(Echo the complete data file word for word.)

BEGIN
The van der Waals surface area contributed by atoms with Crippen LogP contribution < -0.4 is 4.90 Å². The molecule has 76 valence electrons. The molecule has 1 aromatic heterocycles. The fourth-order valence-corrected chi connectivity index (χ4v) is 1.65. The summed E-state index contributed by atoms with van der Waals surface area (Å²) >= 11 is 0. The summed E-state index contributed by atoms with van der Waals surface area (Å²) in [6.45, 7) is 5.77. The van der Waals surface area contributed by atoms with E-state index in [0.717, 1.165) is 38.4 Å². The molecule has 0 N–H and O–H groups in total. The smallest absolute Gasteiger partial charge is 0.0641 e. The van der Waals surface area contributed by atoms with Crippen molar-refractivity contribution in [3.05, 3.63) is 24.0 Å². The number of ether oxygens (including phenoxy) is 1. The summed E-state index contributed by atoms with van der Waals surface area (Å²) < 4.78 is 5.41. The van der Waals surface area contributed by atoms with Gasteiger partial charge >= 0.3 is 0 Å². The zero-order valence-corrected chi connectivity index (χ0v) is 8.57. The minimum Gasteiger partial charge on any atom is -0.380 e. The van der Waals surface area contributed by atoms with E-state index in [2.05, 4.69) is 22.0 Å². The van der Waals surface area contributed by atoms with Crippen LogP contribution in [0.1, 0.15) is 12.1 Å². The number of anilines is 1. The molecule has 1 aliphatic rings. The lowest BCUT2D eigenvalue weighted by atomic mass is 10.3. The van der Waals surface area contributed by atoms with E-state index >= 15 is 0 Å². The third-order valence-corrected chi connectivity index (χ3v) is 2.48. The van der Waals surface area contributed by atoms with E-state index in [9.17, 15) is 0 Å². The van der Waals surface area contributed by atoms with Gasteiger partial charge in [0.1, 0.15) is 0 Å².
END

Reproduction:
The van der Waals surface area contributed by atoms with Crippen LogP contribution < -0.4 is 4.90 Å². The molecule has 76 valence electrons. The molecule has 1 aromatic heterocycles. The fourth-order valence-corrected chi connectivity index (χ4v) is 1.65. The summed E-state index contributed by atoms with van der Waals surface area (Å²) >= 11 is 0. The summed E-state index contributed by atoms with van der Waals surface area (Å²) in [6.45, 7) is 5.77. The van der Waals surface area contributed by atoms with E-state index in [0.717, 1.165) is 38.4 Å². The molecule has 0 N–H and O–H groups in total. The smallest absolute Gasteiger partial charge is 0.0641 e. The van der Waals surface area contributed by atoms with Crippen molar-refractivity contribution in [3.05, 3.63) is 24.0 Å². The number of ether oxygens (including phenoxy) is 1. The summed E-state index contributed by atoms with van der Waals surface area (Å²) < 4.78 is 5.41. The van der Waals surface area contributed by atoms with Gasteiger partial charge >= 0.3 is 0 Å². The zero-order valence-corrected chi connectivity index (χ0v) is 8.57. The minimum Gasteiger partial charge on any atom is -0.380 e. The van der Waals surface area contributed by atoms with E-state index in [2.05, 4.69) is 22.0 Å². The van der Waals surface area contributed by atoms with Crippen LogP contribution in [0.1, 0.15) is 12.1 Å². The number of anilines is 1. The molecule has 1 aliphatic rings. The lowest BCUT2D eigenvalue weighted by atomic mass is 10.3. The van der Waals surface area contributed by atoms with E-state index >= 15 is 0 Å². The third-order valence-corrected chi connectivity index (χ3v) is 2.48. The van der Waals surface area contributed by atoms with E-state index in [9.17, 15) is 0 Å². The van der Waals surface area contributed by atoms with Gasteiger partial charge in [0.1, 0.15) is 0 Å².